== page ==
We know that what we eat affects our health exponentially, especially when coupled with exercise. Unlike cancer risk factors that are out of our control (like genetics), our diet is directly manageable. Read on for five foods that are not only nutritionally beneficial, but that can potentially assist your body in preventing/fighting cancer.
This cruciferous, green veggie packs a punch when it comes to knocking out malignant cells. Sulforaphane and glucoraphanin, a couple of key compounds found in broccoli, have been known to slow existing tumor growth. Additional, sulforaphane appears to act as a Histone Deacetylase inhibitor, which in turn could decrease cancer cellular expression. Sulforaphane has also demonstrated the capacity to affect the normalization of DNA methylation, which is crucial to regulating gene expression. Abnormal DNA methylation is present in the development of many (if not most) types of cancer.
Although research is still being done to determine precisely how it does what it does, studies have shown that garlic is especially daft at reducing cancer risk. Particularly effective at producing cancer-preventative affects are garlic’s organosulfur compounds (found also in all Allium vegetables). These compounds are thought to modulate enzyme activities (including a family of enzymes that is imperative to the detoxification of carcinogens) and mitigate mutagenesis, among many other potential preventative mechanisms. Additionally, the phytochemicals found in garlic are anti-angiogenic, which could essentially prevent tumors from receiving a healthy blood supply.
- Spinach/Kale/Collard Greens
Leafy, green vegetables that are rich in color contain valuable doses of carotenoids. Beta-carotene, zeaxanthin, and lutein (all carotenoids) all appear to prevent cancer by functioning as antioxidants. Free radicals, when left unchecked or found in high concentrations, can cause damage to major cellular components (including DNA). The damage done to DNA may play a role in cancer cell development. Antioxidants neutralize free radicals, and subsequently prevent any bodily harm they might have caused.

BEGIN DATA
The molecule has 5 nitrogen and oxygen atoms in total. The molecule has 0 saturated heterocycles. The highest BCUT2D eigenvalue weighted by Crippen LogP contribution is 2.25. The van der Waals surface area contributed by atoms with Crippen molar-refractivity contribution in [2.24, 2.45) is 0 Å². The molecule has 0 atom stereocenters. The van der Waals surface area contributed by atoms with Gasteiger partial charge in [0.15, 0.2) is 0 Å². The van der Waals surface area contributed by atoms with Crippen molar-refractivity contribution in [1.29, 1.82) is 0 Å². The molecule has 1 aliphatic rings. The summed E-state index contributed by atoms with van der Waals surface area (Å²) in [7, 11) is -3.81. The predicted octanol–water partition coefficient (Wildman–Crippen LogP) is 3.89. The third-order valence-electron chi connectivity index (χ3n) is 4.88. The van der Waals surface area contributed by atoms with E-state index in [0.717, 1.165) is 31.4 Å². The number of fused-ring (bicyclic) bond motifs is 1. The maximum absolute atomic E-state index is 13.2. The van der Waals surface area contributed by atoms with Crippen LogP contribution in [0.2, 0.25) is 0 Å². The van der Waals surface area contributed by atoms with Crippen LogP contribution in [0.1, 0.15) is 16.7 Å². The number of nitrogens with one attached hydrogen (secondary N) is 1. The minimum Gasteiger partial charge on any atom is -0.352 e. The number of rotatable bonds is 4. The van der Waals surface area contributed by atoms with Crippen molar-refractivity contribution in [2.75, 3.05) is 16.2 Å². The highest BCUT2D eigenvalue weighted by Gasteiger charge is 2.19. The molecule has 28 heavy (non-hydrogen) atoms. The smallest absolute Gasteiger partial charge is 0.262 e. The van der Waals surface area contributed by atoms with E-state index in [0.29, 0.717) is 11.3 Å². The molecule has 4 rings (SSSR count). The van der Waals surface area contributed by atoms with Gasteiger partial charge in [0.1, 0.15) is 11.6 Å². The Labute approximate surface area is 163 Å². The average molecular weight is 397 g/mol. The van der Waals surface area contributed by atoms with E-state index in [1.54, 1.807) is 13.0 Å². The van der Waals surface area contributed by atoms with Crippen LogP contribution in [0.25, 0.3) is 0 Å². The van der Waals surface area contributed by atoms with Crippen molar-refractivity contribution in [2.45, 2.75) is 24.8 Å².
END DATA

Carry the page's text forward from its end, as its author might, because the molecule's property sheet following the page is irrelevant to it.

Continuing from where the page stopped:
These sweet, red berries are rich in anti-oxidants, making them excellent free-radical scavengers (like the aforementioned leafy-greens). Additionally, strawberries contain high levels of the flavonoid quercetin. Research suggests that quercetin may interfere with epigenetic alterations in chromatin that contribute to cancer growth. The flavonoid is suspected to contribute to chromatin remodeling that would essentially assist in remedying the carcinogenic changes. Quercetin also has demonstrated antitumor effects by encouraging apoptotic cell death and slowing cancerous cell growth.
This aromatic spice has long been touted for its medical benefits. Curcumin is a substance found in turmeric that has been (and is continually being) extensively studied for its cancer-fighting benefits. It’s suspected that curcumin may slow the spread of existing cancer though anti-angiogenic means as well as promoting healthy cell function (working symbiotically with the bodies of patients undergoing chemotherapy). Studies have also shown that curcumin can slow the spread of breast cancer stem cells by amplifying a specific negative feedback loop.